Born To Run -- From Licensing Fees, Cries Springsteen

Midtown bar sued by "The Boss" for copyright infringement

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    NEWSLETTERS

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    Springsteen, seen here at the Hope for Haiti telethon, is suing midtown bar Connolly's for copyright infringement.

    New Jersey rock star Bruce Springsteen is suing Midtown bar Connolly's on West 45th Street for copyright infringement over an August 2008 cover band performance.

    The claim said the unidentified band played three songs -- "Growin' Up,"  "Because the Night" and "You're No Good" -- and should have paid royalty fees. "You're No Good" was written by Clinton Ballard, Jr., who is a co-plaintiff  in the case.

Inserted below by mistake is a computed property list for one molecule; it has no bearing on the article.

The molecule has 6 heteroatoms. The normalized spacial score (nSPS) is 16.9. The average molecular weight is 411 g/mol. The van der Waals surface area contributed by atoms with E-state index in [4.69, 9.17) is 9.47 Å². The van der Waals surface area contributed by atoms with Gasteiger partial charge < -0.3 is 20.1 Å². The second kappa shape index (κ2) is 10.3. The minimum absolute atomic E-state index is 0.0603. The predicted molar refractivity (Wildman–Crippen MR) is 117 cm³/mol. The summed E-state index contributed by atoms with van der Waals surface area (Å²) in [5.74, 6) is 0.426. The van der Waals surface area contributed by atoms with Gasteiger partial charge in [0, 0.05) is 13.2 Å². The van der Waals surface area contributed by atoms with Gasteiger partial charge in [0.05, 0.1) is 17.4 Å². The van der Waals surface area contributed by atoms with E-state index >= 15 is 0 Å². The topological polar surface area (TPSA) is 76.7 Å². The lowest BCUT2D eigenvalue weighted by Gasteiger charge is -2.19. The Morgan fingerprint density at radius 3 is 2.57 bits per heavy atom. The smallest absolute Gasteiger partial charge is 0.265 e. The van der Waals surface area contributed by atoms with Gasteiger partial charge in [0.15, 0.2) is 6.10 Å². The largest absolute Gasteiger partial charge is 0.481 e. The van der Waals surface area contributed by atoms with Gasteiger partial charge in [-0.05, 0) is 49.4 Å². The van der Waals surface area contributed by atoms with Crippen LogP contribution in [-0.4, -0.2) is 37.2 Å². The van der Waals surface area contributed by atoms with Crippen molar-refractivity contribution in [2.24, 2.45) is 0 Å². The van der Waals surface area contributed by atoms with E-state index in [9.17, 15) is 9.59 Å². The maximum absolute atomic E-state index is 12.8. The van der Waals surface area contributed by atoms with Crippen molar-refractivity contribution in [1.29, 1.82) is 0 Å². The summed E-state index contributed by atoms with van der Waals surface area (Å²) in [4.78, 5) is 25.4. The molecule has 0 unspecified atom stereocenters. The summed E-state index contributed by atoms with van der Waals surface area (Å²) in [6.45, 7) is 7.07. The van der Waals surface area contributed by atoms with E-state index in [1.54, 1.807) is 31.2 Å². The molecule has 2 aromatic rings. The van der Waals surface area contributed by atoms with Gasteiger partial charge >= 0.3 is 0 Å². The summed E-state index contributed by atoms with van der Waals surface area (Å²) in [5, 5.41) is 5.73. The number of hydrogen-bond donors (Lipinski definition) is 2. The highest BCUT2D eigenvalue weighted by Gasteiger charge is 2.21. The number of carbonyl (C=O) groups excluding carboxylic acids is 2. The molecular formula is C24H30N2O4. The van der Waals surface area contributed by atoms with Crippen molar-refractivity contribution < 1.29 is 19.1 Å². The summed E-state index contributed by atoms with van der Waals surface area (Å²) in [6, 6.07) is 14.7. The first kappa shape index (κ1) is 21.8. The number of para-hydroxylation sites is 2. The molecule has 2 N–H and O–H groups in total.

The Daily News reports the bar should have paid $2,700 in licensing fees to the American Society of Composers, Authors, and Publishers, and now may face a fine up to $30,000, according to ASCAP senior vice president for licensing Vincent Candilora.

    When reached, Connolly's declined to comment. Perhaps the bar may have simply been "Dancing in the Dark" when it came to licensing fees.

    The ASCAP Web site states a license is needed to legally have a "public performance," which "occurs either in a public place or any place where the people gather (other than a small circle of a family or its social acquaintances)."

    A 2009 Forbes report lists Springsteen as the richest male musician, with a net worth of $70 million dollars. 

    Candilora told the News the rock star filed the suit to level "the playing field for other bars in New York that do pay a licensing fee."